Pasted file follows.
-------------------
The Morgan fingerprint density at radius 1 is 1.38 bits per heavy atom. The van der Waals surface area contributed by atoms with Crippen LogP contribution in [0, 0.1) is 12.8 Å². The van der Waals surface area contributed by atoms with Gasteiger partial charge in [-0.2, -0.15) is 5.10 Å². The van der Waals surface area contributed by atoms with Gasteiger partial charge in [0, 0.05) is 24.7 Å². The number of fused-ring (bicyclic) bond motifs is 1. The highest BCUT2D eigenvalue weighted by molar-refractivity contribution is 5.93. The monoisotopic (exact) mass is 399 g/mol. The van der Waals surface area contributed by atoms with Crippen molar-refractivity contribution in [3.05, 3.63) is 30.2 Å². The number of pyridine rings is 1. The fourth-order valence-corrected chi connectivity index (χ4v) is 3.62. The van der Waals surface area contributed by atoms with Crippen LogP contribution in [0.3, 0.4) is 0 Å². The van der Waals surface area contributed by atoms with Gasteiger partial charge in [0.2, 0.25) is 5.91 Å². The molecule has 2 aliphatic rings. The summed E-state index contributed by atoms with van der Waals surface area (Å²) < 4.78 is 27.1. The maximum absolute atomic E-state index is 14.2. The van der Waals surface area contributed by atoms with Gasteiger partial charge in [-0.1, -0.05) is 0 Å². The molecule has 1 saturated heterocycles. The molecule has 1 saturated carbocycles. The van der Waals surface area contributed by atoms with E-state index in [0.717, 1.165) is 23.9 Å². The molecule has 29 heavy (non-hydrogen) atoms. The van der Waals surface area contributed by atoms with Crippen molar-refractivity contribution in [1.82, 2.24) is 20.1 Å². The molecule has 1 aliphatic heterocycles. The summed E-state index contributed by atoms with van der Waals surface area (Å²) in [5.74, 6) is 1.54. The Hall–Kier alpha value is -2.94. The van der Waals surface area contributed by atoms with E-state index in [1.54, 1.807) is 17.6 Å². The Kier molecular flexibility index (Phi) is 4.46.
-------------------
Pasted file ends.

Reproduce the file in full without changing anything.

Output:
The Morgan fingerprint density at radius 1 is 1.38 bits per heavy atom. The van der Waals surface area contributed by atoms with Crippen LogP contribution in [0, 0.1) is 12.8 Å². The van der Waals surface area contributed by atoms with Gasteiger partial charge in [-0.2, -0.15) is 5.10 Å². The van der Waals surface area contributed by atoms with Gasteiger partial charge in [0, 0.05) is 24.7 Å². The number of fused-ring (bicyclic) bond motifs is 1. The highest BCUT2D eigenvalue weighted by molar-refractivity contribution is 5.93. The monoisotopic (exact) mass is 399 g/mol. The van der Waals surface area contributed by atoms with Crippen molar-refractivity contribution in [3.05, 3.63) is 30.2 Å². The number of pyridine rings is 1. The fourth-order valence-corrected chi connectivity index (χ4v) is 3.62. The van der Waals surface area contributed by atoms with Crippen LogP contribution in [0.3, 0.4) is 0 Å². The van der Waals surface area contributed by atoms with Gasteiger partial charge in [0.2, 0.25) is 5.91 Å². The molecule has 2 aliphatic rings. The summed E-state index contributed by atoms with van der Waals surface area (Å²) < 4.78 is 27.1. The maximum absolute atomic E-state index is 14.2. The van der Waals surface area contributed by atoms with Gasteiger partial charge in [-0.1, -0.05) is 0 Å². The molecule has 1 saturated heterocycles. The molecule has 1 saturated carbocycles. The van der Waals surface area contributed by atoms with E-state index in [0.717, 1.165) is 23.9 Å². The molecule has 29 heavy (non-hydrogen) atoms. The van der Waals surface area contributed by atoms with Crippen molar-refractivity contribution in [1.82, 2.24) is 20.1 Å². The molecule has 1 aliphatic heterocycles. The summed E-state index contributed by atoms with van der Waals surface area (Å²) in [5.74, 6) is 1.54. The Hall–Kier alpha value is -2.94. The van der Waals surface area contributed by atoms with E-state index in [1.54, 1.807) is 17.6 Å². The Kier molecular flexibility index (Phi) is 4.46.